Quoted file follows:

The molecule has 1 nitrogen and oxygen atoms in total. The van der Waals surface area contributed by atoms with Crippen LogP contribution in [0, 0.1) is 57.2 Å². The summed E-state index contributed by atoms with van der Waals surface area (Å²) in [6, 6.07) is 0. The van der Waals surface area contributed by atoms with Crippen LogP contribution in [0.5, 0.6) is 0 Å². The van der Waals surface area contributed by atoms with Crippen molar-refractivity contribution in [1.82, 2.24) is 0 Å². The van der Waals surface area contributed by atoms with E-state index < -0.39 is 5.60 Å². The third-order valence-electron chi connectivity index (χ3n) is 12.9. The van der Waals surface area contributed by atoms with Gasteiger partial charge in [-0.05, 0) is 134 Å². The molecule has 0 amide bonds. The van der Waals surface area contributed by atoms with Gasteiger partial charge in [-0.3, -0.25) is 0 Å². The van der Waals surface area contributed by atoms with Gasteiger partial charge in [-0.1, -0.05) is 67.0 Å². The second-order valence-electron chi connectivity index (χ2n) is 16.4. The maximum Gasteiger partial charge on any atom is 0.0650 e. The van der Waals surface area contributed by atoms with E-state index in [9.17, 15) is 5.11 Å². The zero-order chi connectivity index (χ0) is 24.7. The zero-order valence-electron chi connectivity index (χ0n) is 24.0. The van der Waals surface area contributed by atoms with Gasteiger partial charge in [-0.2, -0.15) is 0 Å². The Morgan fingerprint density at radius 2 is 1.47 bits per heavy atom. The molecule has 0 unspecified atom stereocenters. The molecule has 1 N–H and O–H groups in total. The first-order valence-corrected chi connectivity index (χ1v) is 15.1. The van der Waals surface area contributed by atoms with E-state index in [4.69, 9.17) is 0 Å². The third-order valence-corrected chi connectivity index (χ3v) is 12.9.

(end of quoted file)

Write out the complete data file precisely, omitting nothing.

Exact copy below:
The molecule has 1 nitrogen and oxygen atoms in total. The van der Waals surface area contributed by atoms with Crippen LogP contribution in [0, 0.1) is 57.2 Å². The summed E-state index contributed by atoms with van der Waals surface area (Å²) in [6, 6.07) is 0. The van der Waals surface area contributed by atoms with Crippen LogP contribution in [0.5, 0.6) is 0 Å². The van der Waals surface area contributed by atoms with Crippen molar-refractivity contribution in [1.82, 2.24) is 0 Å². The van der Waals surface area contributed by atoms with E-state index < -0.39 is 5.60 Å². The third-order valence-electron chi connectivity index (χ3n) is 12.9. The van der Waals surface area contributed by atoms with Gasteiger partial charge in [-0.05, 0) is 134 Å². The molecule has 0 amide bonds. The van der Waals surface area contributed by atoms with Gasteiger partial charge in [-0.3, -0.25) is 0 Å². The van der Waals surface area contributed by atoms with Gasteiger partial charge in [-0.1, -0.05) is 67.0 Å². The second-order valence-electron chi connectivity index (χ2n) is 16.4. The maximum Gasteiger partial charge on any atom is 0.0650 e. The van der Waals surface area contributed by atoms with E-state index in [9.17, 15) is 5.11 Å². The zero-order chi connectivity index (χ0) is 24.7. The zero-order valence-electron chi connectivity index (χ0n) is 24.0. The van der Waals surface area contributed by atoms with Gasteiger partial charge in [-0.2, -0.15) is 0 Å². The Morgan fingerprint density at radius 2 is 1.47 bits per heavy atom. The molecule has 0 unspecified atom stereocenters. The molecule has 1 N–H and O–H groups in total. The first-order valence-corrected chi connectivity index (χ1v) is 15.1. The van der Waals surface area contributed by atoms with E-state index in [4.69, 9.17) is 0 Å². The third-order valence-corrected chi connectivity index (χ3v) is 12.9.